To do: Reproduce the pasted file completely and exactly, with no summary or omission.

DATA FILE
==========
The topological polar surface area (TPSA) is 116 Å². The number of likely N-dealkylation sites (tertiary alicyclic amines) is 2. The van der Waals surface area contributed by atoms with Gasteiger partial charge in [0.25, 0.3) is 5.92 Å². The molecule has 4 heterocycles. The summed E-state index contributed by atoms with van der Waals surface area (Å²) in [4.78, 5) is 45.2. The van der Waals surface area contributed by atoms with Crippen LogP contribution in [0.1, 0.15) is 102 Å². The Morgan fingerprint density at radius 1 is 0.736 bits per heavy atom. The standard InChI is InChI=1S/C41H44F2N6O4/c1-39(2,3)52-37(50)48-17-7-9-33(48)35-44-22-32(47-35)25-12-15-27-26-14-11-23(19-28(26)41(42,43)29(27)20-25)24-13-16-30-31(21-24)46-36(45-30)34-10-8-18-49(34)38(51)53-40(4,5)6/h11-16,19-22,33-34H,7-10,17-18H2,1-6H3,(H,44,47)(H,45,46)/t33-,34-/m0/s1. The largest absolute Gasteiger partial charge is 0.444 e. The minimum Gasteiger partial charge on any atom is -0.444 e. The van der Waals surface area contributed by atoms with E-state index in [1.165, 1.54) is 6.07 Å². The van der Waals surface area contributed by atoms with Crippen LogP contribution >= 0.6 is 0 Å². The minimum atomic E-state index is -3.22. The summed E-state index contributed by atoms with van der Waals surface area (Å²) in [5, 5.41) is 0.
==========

The topological polar surface area (TPSA) is 116 Å². The number of likely N-dealkylation sites (tertiary alicyclic amines) is 2. The van der Waals surface area contributed by atoms with Gasteiger partial charge in [0.25, 0.3) is 5.92 Å². The molecule has 4 heterocycles. The summed E-state index contributed by atoms with van der Waals surface area (Å²) in [4.78, 5) is 45.2. The van der Waals surface area contributed by atoms with Crippen LogP contribution in [0.1, 0.15) is 102 Å². The Morgan fingerprint density at radius 1 is 0.736 bits per heavy atom. The standard InChI is InChI=1S/C41H44F2N6O4/c1-39(2,3)52-37(50)48-17-7-9-33(48)35-44-22-32(47-35)25-12-15-27-26-14-11-23(19-28(26)41(42,43)29(27)20-25)24-13-16-30-31(21-24)46-36(45-30)34-10-8-18-49(34)38(51)53-40(4,5)6/h11-16,19-22,33-34H,7-10,17-18H2,1-6H3,(H,44,47)(H,45,46)/t33-,34-/m0/s1. The largest absolute Gasteiger partial charge is 0.444 e. The minimum Gasteiger partial charge on any atom is -0.444 e. The van der Waals surface area contributed by atoms with E-state index in [1.165, 1.54) is 6.07 Å². The van der Waals surface area contributed by atoms with Crippen LogP contribution >= 0.6 is 0 Å². The minimum atomic E-state index is -3.22. The summed E-state index contributed by atoms with van der Waals surface area (Å²) in [5, 5.41) is 0.